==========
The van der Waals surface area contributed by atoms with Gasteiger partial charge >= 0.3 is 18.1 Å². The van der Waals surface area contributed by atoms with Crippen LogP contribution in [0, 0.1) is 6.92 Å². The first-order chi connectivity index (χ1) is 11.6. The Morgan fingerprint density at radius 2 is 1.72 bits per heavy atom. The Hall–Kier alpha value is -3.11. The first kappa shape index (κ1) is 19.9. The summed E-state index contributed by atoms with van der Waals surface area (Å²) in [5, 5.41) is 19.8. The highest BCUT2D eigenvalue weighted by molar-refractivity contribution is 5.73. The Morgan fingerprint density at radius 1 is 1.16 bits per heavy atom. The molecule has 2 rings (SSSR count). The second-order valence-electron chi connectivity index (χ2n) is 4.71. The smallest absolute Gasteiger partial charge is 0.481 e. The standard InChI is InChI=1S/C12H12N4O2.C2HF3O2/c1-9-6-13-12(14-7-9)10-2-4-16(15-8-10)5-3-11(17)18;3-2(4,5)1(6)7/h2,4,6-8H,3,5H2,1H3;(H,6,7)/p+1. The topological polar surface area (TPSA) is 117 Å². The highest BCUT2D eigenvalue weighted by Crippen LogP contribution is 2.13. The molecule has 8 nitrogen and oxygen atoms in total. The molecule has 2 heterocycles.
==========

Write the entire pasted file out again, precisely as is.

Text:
The van der Waals surface area contributed by atoms with Gasteiger partial charge >= 0.3 is 18.1 Å². The van der Waals surface area contributed by atoms with Crippen LogP contribution in [0, 0.1) is 6.92 Å². The first-order chi connectivity index (χ1) is 11.6. The Morgan fingerprint density at radius 2 is 1.72 bits per heavy atom. The Hall–Kier alpha value is -3.11. The first kappa shape index (κ1) is 19.9. The summed E-state index contributed by atoms with van der Waals surface area (Å²) in [5, 5.41) is 19.8. The highest BCUT2D eigenvalue weighted by molar-refractivity contribution is 5.73. The Morgan fingerprint density at radius 1 is 1.16 bits per heavy atom. The molecule has 2 rings (SSSR count). The second-order valence-electron chi connectivity index (χ2n) is 4.71. The smallest absolute Gasteiger partial charge is 0.481 e. The standard InChI is InChI=1S/C12H12N4O2.C2HF3O2/c1-9-6-13-12(14-7-9)10-2-4-16(15-8-10)5-3-11(17)18;3-2(4,5)1(6)7/h2,4,6-8H,3,5H2,1H3;(H,6,7)/p+1. The topological polar surface area (TPSA) is 117 Å². The highest BCUT2D eigenvalue weighted by Crippen LogP contribution is 2.13. The molecule has 8 nitrogen and oxygen atoms in total. The molecule has 2 heterocycles.